Call for Papers: The Society for the Study of Japonisme International Symposium 2022 “Graphic design and Japonisme: 19th – 20th century”
Date: Saturday November 12, 2022 Virtual Symposium
Organizers: The Society for the Study of Japonisme / Ebara Hatakeyama Memorial Foundation
Language: Japanese or English (with simultaneous interpretation)
Requirements: The Society for the Study of Japonisme membership.
Non-members may sign up when submitting their proposals (see the “Join Us” page on our website https://japonisme-studies.jp/join-us-2/).
Your proposal will be considered once the Board of Directors approves your membership application.
Please email an abstract for a 20-minute presentation as attachment (single-page A4 document of about 300 words) to the address below by 17:00, June 30,2022, Japan Standard Time. Submissions will be reviewed by the Board of Directors and accepted applicants will be notified around August 15.
Please note that we don’t accept papers which have been published elsewhere. Accepted applicants will be asked to submit their papers and pre-recorded video presentations by October 17 in preparation for simultaneous translation.
In order to prevent the spread of Covid-19, this year’s symposium will be held virtually. Presentations and discussions will take place on-line with simultaneous translation into English or Japanese. Please note that in case of further spread of the Covid-19, we might have to make changes to our schedule or even reschedule the entire symposium.
The Society for the Study of Japonisme is pleased to announce the 2022 edition of its International Symposium, co-organized with the Ebara Hatakeyama Memorial Foundation. Under the general theme “Graphic design and Japonisme: 19th – 20th century,” the symposium aims to examine the phenomena of Japonisme from a wide range of viewpoints.
The significance of Japanese graphic design has been discussed in relation to ukiyoe art production or as zuan (design) in craft production, but it has received less attention as a major visual language that has been expressed in a diverse range of forms over the past two centuries. Beyond ukiyoe prints and books from the Edo period, graphic design in Japan has evolved since the Meiji era to serve diverse commercial interests and has responded to increasing international market needs through zuanchō (books collecting design patterns), mihonchō (books showing sample products), posters, and packaging. During World War II, graphic design was also mobilized for propaganda purposes. The postwar period saw an expansion in poster and booklet designs for cinema, theater, music, and other social and cultural events. Today, Japanese graphic design as seen through posters and product packaging represents one of the most influential visual languages impacting western aesthetics. Throughout the twentieth century, western designers of film, music, and theatre posters looked to Japanese graphics and typography for inspiration while Japanese designers studied the work of their European and American counterparts. The Japanese taste for “empty space” and simplicity continues to receive admiration for its elegance and has beenadapted in the West for various creative expressions across different media and genres to this day.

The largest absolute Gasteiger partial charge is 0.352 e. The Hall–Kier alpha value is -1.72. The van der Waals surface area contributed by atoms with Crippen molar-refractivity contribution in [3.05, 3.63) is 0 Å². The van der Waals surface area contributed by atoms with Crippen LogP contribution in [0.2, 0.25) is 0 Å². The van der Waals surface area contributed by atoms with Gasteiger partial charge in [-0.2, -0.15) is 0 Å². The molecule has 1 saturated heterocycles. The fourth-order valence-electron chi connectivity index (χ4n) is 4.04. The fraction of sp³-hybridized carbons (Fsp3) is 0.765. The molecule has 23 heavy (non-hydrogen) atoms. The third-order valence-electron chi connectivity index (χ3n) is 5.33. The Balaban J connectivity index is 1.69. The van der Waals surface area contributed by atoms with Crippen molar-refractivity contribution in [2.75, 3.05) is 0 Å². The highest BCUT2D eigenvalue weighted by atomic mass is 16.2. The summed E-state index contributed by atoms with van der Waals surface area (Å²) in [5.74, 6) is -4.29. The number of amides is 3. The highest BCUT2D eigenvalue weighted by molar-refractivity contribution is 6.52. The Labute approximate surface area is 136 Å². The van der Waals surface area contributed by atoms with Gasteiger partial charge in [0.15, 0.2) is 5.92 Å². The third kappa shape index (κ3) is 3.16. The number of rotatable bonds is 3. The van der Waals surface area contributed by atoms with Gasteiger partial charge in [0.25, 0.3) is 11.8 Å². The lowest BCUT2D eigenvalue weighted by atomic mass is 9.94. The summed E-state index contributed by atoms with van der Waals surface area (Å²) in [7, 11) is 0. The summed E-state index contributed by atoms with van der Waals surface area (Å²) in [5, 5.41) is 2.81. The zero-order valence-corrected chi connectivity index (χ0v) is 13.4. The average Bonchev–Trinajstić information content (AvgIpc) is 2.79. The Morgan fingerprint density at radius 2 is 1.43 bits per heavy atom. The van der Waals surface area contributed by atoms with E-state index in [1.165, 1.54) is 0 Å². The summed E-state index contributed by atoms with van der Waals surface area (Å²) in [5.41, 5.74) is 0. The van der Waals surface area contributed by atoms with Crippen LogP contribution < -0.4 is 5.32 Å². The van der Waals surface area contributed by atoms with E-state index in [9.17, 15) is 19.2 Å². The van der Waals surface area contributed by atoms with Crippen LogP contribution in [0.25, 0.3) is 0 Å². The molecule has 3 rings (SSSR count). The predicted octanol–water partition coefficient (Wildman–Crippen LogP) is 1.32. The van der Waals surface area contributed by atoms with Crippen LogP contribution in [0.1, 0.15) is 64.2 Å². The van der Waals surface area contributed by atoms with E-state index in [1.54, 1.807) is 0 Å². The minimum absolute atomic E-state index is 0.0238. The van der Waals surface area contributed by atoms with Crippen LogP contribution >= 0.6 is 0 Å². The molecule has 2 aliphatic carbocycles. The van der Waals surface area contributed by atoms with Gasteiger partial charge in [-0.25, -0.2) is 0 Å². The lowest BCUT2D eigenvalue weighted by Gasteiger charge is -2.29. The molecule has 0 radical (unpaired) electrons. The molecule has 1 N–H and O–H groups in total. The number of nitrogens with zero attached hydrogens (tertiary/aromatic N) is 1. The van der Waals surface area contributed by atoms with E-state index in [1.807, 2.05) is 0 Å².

The upcoming symposium considers the reciprocal influences and cross-cultural exchanges that have been taking between Japan and the West since the nineteenth century in their relation to graphic design. Topics for presentations may include zuan, the application of design in various decorative and industrial arts, as well as issues in contemporary graphic design.
Send enquiries and proposals to:
(The Society for the Studies of Japonisme, Directors in Charge: Atsuko Tanaka, Sadao Fujihara)